void far settextstyle(int font, int direction, int charsize);

Remarks:
settextstyle sets the text font, the direction in which text is displayed,
and the size of the characters.
A call to settextstyle affects all text output by outtext and outtextxy.
font
One 8x8 bit-mapped font and several "stroked" fonts are available. The 8x8
bit-mapped font, the default, is built into the graphics system.
The enumeration font_names, defined in GRAPHICS.H, provides names for
the
different font settings.
direction
Font directions supported are horizontal text (left to right) and vertical
text (rotated 90 degrees counterclockwise).

textheight, textwidth
textheight returns the height of a string in pixels
textwidth returns the width of a string in pixels

Declaration:
int far textheight(char far *textstring);
int far textwidth(char far *textstring);

Remarks:
textheight takes the current font size and multiplication factor, and
determines the height of textstring in pixels.

textwidth takes the string length, current font size, and multiplication factor,
and determines the width of textstring in pixels.

These functions are useful for adjusting the spacing between lines,
computing viewport heights, sizing a title to make it fit on a graph or in a
box, etc..

For example, with the 8x8 bit-mapped font and a multiplication factor of 2
(set by settextstyle), the string "Turbo C++" is 16 pixels high.
Instead of doing the computations manually, use textheight to compute the
height of strings, and use textwidth to compute their width.
When you use these functions, no source code modifications are required
when
you select different fonts.
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Return Value:
textheight returns the text height in pixels. textwidth returns the text width
in pixels.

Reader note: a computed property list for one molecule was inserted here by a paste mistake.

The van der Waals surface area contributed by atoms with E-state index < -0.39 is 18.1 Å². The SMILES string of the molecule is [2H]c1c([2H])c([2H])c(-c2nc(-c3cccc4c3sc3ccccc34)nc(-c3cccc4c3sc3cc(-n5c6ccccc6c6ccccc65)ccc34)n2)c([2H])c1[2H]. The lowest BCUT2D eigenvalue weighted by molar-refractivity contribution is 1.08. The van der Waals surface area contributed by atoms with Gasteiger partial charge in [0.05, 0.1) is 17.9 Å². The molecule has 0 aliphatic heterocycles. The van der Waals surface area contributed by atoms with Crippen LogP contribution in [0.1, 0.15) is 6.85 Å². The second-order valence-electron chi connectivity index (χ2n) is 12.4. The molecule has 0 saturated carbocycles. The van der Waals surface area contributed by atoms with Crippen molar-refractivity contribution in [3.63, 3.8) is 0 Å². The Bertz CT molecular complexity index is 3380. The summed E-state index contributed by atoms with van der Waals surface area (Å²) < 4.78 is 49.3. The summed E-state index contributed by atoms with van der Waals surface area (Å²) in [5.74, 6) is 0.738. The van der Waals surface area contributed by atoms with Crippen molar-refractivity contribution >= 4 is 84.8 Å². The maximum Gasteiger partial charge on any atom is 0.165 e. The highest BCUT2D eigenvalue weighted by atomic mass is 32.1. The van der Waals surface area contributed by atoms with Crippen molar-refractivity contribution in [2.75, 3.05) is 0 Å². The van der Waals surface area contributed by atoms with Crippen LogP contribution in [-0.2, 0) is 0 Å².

getcolor, setcolor
getcolor returns the current drawing color
setcolor sets the current drawing color

Declaration:
int far getcolor(void);
void far setcolor(int color);

Remarks:
getcolor returns the current drawing color.

setcolor sets the current drawing color to color, which can range from 0 to
getmaxcolor.

To select a drawing color with setcolor, you can pass either the color
number or the equivalent color name.

The drawing color is the value that pixels are set to when the program draws
lines, etc.

For example, in CGAC0 mode (palette number 0), the palette contains four
colors (background, light green, light red, and yellow):
If getcolor returns 1, the current drawing color is light green.
Either setcolor(3) or setcolor(CGA_YELLOW) selects yellow as the drawing
color.

In CGAC3 mode, if getcolor returns 1, the current drawing color is cyan.

Return Value:
getcolor returns the current drawing color.
setcolor does not return

getmaxcolor
Returns maximum color value

Declaration: int far getmaxcolor(void);

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Remarks:
getmaxcolor returns the highest valid color value that can be passed to
setcolor for the current graphics driver and mode.
For example, on a 256K EGA, getmaxcolor always returns 15. This means
that any call to setcolor with a value from 0 to 15 is valid.
On a CGA in high-resolution mode getmaxcolor returns 1.

Return Value: Returns the highest available color value.

getbkcolor, setbkcolor
getbkcolor returns the current background color
setbkcolor sets the current background color using the palette

Declaration:
int far getbkcolor(void);
void far setbkcolor(int color);

Remarks:
getbkcolor returns the current background color.
setbkcolor sets the background to the color specified by color.

color is either a number or symbolic name specifying the color to set.

For example, if you want to set the background color to blue, you can call
setbkcolor(BLUE) /* or */ setbkcolor(1)
On CGA and EGA systems, setbkcolor changes the background color by
changing
the first entry in the palette.
On an EGA or a VGA, if you call setpalette or setallpalette to change the
palette colors, the defined symbolic constants might not give the correct
color.
This is because the color parameter to setbkcolor indicates the entry number
in the current palette, rather than a specific color. (Except 0, which
always sets the background color to black).

Return Value:
getbkcolor returns the current background color.
setbkcolor does not return.

setfillpattern
setfillpattern selects a user-defined fill pattern

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Declaration: void far setfillpattern(char far *upattern, int color);

Remarks:
setfillpattern sets the current fill pattern to a user-defined 8x8 pattern.
Whenever a bit in a pattern's byte is set to 1, the corresponding pixel is
plotted.

Return Value: None

Setfillstyle :
Sets the fill pattern and color

Declaration: void far setfillstyle(int pattern, int color);

Remarks:
setfillstyle sets the current fill pattern and fill color.